The local PC market’s decline last year was not quite as bad as predicted by analysts IDC, with growth apparent by the end of last year.
IDC had predicted an overall decline of 12 percent in shipped units in 2009, tipping shipments would then rise 12 percent in 2010 and a further 7 percent in 2011 and again in 2012.
However, the overall decline year on year for 2009 was 10 percent to 611,000 units, with a fall of 16 percent by value to $661 million.
Desktops fared worst with a drop of 20 percent year on year by unit shipments in 2009, and 25 percent by value. Laptops fell 2 percent by shipments and 9 percent by value.
Although the local PC market grew 11 percent overall in 2008, it declined in each quarter that year and hit a low of about 150,000 units by the first quarter of 2009. The slide continued in the second quarter of 2009, with a year on year fall of 9 percent in laptops and 30 percent in desktops.
But signs of a comeback were emerging by the fourth quarter of last year, with an overall quarter on quarter gain of 18 percent by unit shipments in Q4 2009 and a 29 percent quarterly rise in value.
Desktops gained 21 percent quarter on quarter by unit shipments for the fourth quarter 2009 and 33 percent by value, and laptops gained 17 percent by shipment numbers and 27 percent by value.
IDC senior analyst Liam Gunson says the PC market in 2009 was strongly affected by the global financial crisis in the first three quarters of the year, but there were major gains in the final quarter.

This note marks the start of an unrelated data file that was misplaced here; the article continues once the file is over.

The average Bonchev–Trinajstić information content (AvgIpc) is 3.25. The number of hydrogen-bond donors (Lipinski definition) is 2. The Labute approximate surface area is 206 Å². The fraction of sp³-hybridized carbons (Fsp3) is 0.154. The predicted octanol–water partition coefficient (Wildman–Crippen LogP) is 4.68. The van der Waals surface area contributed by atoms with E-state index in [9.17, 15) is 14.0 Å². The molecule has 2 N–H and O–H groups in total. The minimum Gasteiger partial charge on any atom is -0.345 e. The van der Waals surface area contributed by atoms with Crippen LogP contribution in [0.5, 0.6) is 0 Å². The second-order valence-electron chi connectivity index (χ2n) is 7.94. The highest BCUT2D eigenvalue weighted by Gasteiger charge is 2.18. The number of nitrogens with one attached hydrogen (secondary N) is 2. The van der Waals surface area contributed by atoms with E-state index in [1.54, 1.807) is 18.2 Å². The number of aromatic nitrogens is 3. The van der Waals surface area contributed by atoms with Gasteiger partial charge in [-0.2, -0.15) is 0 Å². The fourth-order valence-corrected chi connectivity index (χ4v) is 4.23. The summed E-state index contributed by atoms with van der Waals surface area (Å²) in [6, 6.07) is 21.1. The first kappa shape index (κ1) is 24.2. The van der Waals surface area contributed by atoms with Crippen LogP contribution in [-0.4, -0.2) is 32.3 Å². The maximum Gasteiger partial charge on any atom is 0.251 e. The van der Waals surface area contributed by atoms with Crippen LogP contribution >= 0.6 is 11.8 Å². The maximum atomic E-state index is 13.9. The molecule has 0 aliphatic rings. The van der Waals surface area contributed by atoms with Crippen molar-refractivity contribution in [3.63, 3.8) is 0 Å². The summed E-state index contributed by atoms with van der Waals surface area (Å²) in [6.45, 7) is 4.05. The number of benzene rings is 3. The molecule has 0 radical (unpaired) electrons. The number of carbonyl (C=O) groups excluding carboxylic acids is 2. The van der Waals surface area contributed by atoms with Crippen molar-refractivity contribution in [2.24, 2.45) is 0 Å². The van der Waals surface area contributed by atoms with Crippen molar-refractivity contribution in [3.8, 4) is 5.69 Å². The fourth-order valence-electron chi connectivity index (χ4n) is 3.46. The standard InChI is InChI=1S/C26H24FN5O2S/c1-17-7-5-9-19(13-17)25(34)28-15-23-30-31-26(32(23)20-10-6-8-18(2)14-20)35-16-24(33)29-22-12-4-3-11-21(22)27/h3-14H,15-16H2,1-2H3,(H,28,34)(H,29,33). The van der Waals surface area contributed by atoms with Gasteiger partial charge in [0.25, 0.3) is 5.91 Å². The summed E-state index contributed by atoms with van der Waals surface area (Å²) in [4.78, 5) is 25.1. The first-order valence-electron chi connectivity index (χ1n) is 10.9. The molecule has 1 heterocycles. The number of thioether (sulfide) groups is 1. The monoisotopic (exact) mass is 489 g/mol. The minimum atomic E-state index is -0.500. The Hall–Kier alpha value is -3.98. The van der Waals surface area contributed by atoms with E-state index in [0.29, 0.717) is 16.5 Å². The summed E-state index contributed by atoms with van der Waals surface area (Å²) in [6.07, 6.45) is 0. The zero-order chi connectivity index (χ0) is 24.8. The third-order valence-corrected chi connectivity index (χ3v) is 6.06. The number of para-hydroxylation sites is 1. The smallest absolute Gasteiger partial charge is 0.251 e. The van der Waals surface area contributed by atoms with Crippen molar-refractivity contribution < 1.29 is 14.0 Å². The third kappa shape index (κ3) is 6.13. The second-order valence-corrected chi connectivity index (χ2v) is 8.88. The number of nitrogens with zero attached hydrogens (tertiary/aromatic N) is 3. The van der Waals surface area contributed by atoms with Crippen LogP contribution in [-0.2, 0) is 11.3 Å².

“Initial indications are that the first quarter of 2010 will be a bit stronger than forecast, but still down on the fourth quarter of 2009,” he says. “We are hearing that we are coming out of the worst of it but it is still a bit tough out there.”
Enterprises and medium-size companies that were well positioned prior to the global downturn have begun to spend on PCs again, but some smaller firms are still struggling with their businesses, he says.
Emerging local growth is in line with that of the Asia Pacific region, according to Gartner’s preliminary results for the first quarter of 2010. They show shipments grew 36.9 percent year on year for the quarter. Globally, shipments rose 27 percent year on year for the first quarter, according to Gartner.
The rise of netbooks continues locally, with 92 percent growth year on year and the category’s share of the portable market growing from 7 percent last year to 13 percent in 2009.
IDC predicts netbooks will continue to grow and “carve out their niche” in 2010, but growth in the category will taper off in 2011, says Gunson.
The top-five vendor rankings remained largely unchanged year on year, with the exception of the number five spot in laptops switching from Asus in 2008 to Apple in 2009.
There were no changes in the top five from Q3 to Q4, with HP maintaining the top spot in desktops and laptops, followed by Dell in desktops and Toshiba in laptops. Acer held onto the third spot in both desktops and laptops, with Apple taking number four in desktops and Lenovo taking fifth in desktops.
Gunson says Apple is performing strongly in the US and Australia, and have established themselves among consumers locally. “They started with a bit of a halo effect with the iPod and the iPhone and have captured a large consumer segment. They’ve expanded their consumer channel — they’re in more retailers now and have prominent positions within retailers’ [stores] now.”